A safety switch is a common type of enclosed switch. Safety switches are generally used for two purposes:
- As a disconnecting means for a service entrance
- As a disconnecting means for motors
In either case, a safety switch may incorporate provisions for a fuse for overcurrent protection. The safety switch enclosure provides a degree of protection to personnel against incidental contact with live electrical equipment. It also provides protection for the enclose equipment against specific environmental conditions
Parts of saftey switch
- Cover interlock
- Tangential knockouts through 600A for easy conduit lineup
- Quick-make, quick-break operating mechanism that ensures positive operation
- Provisions for T, R, J, H, and K class fuses (T & J 100-600A)
- Generous wiring gutters that meet or exceed NEC wire-bending space requirements
- Visible blade, double-break switch action
- Positive 2 or 3 point mounting
- Highly visible red handle grip
- Informative door labeling which includes replacement parts list
- Handle and cover padlocking provisions
- Side-hinged door that opens 180 degrees for easier wiring
- A unique enclosure design that adds rigidity and strength. Its rolled edge prevents cuts and
scrapes to conductors and to installer’s hands
Non-Fusible Safety Switch
A safety switch with no associated fuses is referred to as a non-fusible safety switch. A non-fusible safety switch has no circuit protection capability. It simply provides a convenient means to open and close a circuit. Opening the circuit disconnects the load from its source of electrical power, and
closing the circuit connects the load. Circuit protection must be provided by external overcurrent devices such as a circuit breaker or fuses. In the following illustration, power is supplied to a motor through a non-fusible safety switch and a separate fuse
Fusible Safety Switch
A safety switch can be combined with fuses in a single enclosure.This is referred to as a fusible safety switch.The switch provides a convenient means to manually open and close the circuit, and the fuse provides overcurrent protection.
Switch Circuit Types and Terminology
The term pole refers to the number of circuits that can pass through a switch at one time.This is the number of circuits that the device can connect and disconnect.The following drawing, for example, shows a 3-pole safety switch.The three circuits are mechanically connected so that all three poles connect and disconnect the line and load simultaneously when the switch is operated. In this example, each pole is fused for overcurrent protection.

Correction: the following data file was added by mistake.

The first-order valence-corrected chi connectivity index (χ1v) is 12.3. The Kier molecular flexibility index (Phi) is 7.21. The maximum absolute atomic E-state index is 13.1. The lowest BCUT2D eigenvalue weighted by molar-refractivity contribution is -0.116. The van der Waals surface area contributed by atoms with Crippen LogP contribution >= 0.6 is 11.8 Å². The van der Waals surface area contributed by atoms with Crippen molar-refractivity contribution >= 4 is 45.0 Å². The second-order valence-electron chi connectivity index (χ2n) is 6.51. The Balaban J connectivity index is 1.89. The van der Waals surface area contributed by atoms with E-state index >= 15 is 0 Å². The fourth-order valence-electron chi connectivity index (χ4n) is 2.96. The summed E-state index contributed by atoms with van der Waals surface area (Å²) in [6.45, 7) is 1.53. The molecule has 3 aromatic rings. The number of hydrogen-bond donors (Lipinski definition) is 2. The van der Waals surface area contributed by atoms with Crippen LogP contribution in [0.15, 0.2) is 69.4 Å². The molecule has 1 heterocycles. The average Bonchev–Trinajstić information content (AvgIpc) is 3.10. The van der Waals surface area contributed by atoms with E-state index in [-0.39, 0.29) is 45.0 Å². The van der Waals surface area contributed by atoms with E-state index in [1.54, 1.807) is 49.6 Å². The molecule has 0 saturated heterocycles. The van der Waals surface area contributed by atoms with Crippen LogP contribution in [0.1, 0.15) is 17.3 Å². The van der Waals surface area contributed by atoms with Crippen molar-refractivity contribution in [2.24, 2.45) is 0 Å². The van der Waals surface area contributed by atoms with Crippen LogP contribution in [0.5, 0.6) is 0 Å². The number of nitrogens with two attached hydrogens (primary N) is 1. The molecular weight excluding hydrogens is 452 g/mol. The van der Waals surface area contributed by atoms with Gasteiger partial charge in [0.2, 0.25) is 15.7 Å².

Throw is the term used to specify the number of circuits to which a conductor can be connected. All the examples shown so far have been for single throw switches. However, Siemens also offers double throw switches in both general duty non fusible and heavy duty fusible and non-fusible designs. Double throw switches are intended to transfer loads from one power source to another or to connect a single power source to either of two loads. For example, the illustration shown below shows 3-pole, non-fusible double throw switches. For either of the two applications, no power is applied to a load with the switch in the center (off) position, and only one set of contacts can be closed at a time.
In the application on the left, with the switch in the up position, the upper power source is connected to the load. With the switch in the down position, the lower power source is connected to the load.
In the application on the right, with the switch in the up position, the power source is connected to the upper load. With the switch in the down position, the power source is connected to the lower load.
A safety switch can be used as a disconnecting means for a motor. National Electrical Code®
(NEC®) Article 430.102 requires a disconnecting means within sight of a motor and the machinery driven by the motor.The NEC® considers this to mean that the disconnecting device must be visible from the motor and machinery driven by the motor and not more than 15 meters (approximately 50 feet) away.
Regardless of where the safety switch is used, the function is to provide a means to connect and disconnect the load from its source of electrical power.
With power removed, someone can safely service the machinery without coming into contact with live electrical components or having the motor accidently start.